Golf R & Golf GTD Pricing in South Africa

VW Golf R: R647 000

VW Golf GTD: R507 700

Nissan Navara Driven Review in South Africa

Nissan Navara

Nissan Navara Driven Review

The South African double cab bakkie market is easily on of the most tightly contested vehicle segments in SA, with South Africans being one of the largest fans of the utilitarian aspects of being able to lug around nearing one tonne of payload and three times that via a tow hitch.  This has allowed the top contenders, in the form of the Ford Ranger and Toyota’s iconic Hilux to constantly shift in the realm of 3 000 units each month, both over 3 times that of the third and fourth placed Nissan Hardbody and Isuzu KB.

This is overall contrasted with tough economic times, that have resulted in the underlying fact that the utilitarian aspects come with the typical bakkie bouncy ride, noisy diesel motors and cramped rear seats that are not ideal traits for the every day, especially since the second daily small car is fast becoming a dream. The packages are improving in line with this shift to more of an everyday usage focused vehicle, but still hindered by the use of load-friendly leaf spring set up, in all but one – enter the new Nissan Navara. Understanding this fluid use of the vehicle that mainly encompasses traffic jams rather than the extreme off-road expedition, Nissan engineers have ditched the traditional bakkie setup for that of a more driver friendly multi-link coil over set-up.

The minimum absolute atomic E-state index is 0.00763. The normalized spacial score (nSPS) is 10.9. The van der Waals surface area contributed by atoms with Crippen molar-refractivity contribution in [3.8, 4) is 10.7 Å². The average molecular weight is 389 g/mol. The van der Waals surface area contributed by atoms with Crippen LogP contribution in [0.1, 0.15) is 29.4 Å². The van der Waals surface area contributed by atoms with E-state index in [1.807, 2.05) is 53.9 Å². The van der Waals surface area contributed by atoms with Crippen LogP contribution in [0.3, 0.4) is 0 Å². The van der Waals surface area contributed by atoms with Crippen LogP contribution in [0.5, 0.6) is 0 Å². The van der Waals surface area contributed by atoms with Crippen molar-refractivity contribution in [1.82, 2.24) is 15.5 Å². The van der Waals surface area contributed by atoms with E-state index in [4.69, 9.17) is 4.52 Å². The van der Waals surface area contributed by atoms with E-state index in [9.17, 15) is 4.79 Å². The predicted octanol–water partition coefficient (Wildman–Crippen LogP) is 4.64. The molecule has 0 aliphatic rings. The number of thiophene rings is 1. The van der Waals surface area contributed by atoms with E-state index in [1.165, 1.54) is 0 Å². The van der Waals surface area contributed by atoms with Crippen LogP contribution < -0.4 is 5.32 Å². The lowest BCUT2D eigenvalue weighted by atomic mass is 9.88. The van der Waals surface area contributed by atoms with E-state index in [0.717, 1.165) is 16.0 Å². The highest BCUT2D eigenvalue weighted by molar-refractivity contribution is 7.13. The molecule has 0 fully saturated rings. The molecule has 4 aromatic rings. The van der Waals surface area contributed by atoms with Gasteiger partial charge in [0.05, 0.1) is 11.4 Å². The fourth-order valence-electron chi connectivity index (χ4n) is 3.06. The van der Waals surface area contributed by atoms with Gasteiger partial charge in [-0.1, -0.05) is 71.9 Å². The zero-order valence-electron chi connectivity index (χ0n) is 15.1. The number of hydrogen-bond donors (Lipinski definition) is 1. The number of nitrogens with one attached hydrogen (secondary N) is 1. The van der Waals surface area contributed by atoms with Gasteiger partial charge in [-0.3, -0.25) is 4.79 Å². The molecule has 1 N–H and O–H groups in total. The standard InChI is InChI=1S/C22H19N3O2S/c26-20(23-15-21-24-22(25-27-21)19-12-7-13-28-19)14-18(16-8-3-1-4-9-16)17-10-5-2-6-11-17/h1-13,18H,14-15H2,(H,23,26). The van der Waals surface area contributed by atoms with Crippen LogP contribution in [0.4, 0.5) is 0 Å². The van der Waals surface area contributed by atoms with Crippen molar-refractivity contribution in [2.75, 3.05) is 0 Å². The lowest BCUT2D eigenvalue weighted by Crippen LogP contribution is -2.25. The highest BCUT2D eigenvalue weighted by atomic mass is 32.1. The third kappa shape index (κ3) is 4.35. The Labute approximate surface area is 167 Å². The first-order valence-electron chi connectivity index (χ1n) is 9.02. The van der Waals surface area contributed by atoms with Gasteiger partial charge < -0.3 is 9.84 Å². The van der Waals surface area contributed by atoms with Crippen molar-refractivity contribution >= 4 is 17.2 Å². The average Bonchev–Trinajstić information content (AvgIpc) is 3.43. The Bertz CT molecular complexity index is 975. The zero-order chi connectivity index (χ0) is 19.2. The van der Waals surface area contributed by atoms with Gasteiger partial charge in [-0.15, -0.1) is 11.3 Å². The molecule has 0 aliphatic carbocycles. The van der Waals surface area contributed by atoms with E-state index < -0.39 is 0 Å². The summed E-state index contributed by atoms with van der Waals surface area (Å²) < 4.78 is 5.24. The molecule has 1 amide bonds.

This has set bakkie aficionado’s up in arms, with the general consensus being Nissan ruined the Navara. Admittedly after getting very well acquainted with the bakkie, I must share, that they have indeed ruined the Navara, ruined the choppy ride, ruined the rough engine and ruined the ‘old school’ feel of the bakkie, all gone and replaced with a modern cabin, and a versatile package. The Navara is incredibly good at the everyday ‘leisurely’ activity that is traffic, driving to and from work and even gravel roads. The ride is easily the best in class, better than even the exceedingly German VW Amarok.  


The interior of the Navara is incredibly well-appointed with standard features on SE models including a touch screen Sat Nav system with CD player, AM/FM Radio, AUX, USB and Bluetooth connectivity with steering mounted audio controls. Top spec LE models get leather interior, electric & heated seats, keyless entry and start, reverse camera, rear PDC and LED daytime running lights.

Nissan Navara

The interior is upmarket and comfortable. It feels comparable to a premium SUV rather than a bakkie and offers very good space front and rear, the level of standard spec is really impressive and does a good job of helping you forget about the bakkie roots. It’s incredibly refined and cancels out wind noise, vibrations and harshness – easily class leading in this aspect


Powered by a twin-turbo 2.3-litre engine that has 140 kW and 450 N.m, it’s happiest when cruising along at freeway speeds. Overtaking power is good and the low down torque from 1 500-2 500 RPM offers incredible tractability and in town, builds speed very quickly with little effort. The only complaint is the noise when overtaking as the engine does get a little loud when pressing on, but this is a very small gripe. The claimed fuel consumption figure of 6.5 l/100km is rather optimistic with a best of 9.1 l/100km in the combined cycle being more realistic. The 7-speed Automatic is also smooth and feels like a good match to the engine, although some adjustment must be made when cruising as the gearbox will often gear down when accelerating with anything other than ¾ throttle, even when you don’t intend on such, likely more orientated to accommodate 3.5-ton towing capacity.